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Kickstarting new ventures

The New Member Task Force of SPJ-NJ has been very busy this summer. We’ve had three events with very sizable turnouts, focusing on three goals:

  • Making SPJ-NJ a more useful organization for mid-career journalists… people in their 20s, 30s and 40s.
  • Holding more activities in northern NJ.
  • Establishing new student chapters.

Seventeen people attended the “new member” meeting we held in Montclair in June. That meeting created some exciting possibilities. There was general consensus that SPJ-NJ must revitalize its website.

To that end, I am pleased to announce the New Member Task Force has spun-off its first committee. Miriam Ascarelli, who attended the June meeting, has now been named the chairperson of the SPJ Website Committee. If you’d like more information, you can contact Miriam at mascarel@ADM.NJIT.EDU.

Now to the Montclair meeting… It can be summarized in two words: Excitement and frustration.

People are frustrated with recent trends in journalism but excited about the opportunity to do something about it. When presented with a wide range of possibilities of what SPJ can become in our state, the overwhelming consensus is that we should promote quality journalism.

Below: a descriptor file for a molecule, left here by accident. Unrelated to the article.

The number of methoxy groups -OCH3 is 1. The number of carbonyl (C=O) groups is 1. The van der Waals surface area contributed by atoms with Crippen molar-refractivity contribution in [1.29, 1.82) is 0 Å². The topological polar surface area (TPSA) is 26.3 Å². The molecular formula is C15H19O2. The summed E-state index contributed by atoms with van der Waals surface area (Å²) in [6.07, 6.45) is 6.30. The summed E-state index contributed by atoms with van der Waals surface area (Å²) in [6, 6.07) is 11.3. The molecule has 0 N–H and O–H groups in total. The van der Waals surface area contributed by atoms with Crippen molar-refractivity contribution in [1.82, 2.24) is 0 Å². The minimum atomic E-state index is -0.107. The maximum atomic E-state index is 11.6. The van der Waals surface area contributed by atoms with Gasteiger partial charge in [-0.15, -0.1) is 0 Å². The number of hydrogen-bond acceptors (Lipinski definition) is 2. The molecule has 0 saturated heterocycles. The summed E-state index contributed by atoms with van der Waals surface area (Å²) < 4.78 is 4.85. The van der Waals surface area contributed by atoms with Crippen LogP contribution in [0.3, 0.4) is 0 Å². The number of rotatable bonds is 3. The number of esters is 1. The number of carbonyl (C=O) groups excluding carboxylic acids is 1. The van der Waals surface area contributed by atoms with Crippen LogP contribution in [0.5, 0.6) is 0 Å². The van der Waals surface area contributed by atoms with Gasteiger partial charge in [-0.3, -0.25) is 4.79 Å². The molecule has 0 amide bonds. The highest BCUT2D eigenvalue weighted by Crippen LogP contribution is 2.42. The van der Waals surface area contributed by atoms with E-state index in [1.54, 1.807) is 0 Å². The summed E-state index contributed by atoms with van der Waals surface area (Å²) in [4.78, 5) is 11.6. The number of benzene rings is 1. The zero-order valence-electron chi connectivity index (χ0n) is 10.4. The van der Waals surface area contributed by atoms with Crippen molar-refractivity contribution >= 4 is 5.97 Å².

At the Montclair meeting, several people offered concrete suggestions:

  • There was general enthusiasm for the idea that SPJ should establish a speakers’ bureau, so that members can volunteer to go into schools in their community. To that end, I and other members will be going to Stony Brook to learn about their news literacy program. You can get general information at http://www.centerfornewsliteracy.org/
  • There are some hyper-local and alternative news websites in NJ that are making money and paying their reporters. Some of the people who work at those sites were at the meeting. One site in particular is eager to share its business model with fellow journalists. SPJ wants to use its connectivity to make it a little easier to advance quality journalism in this manner.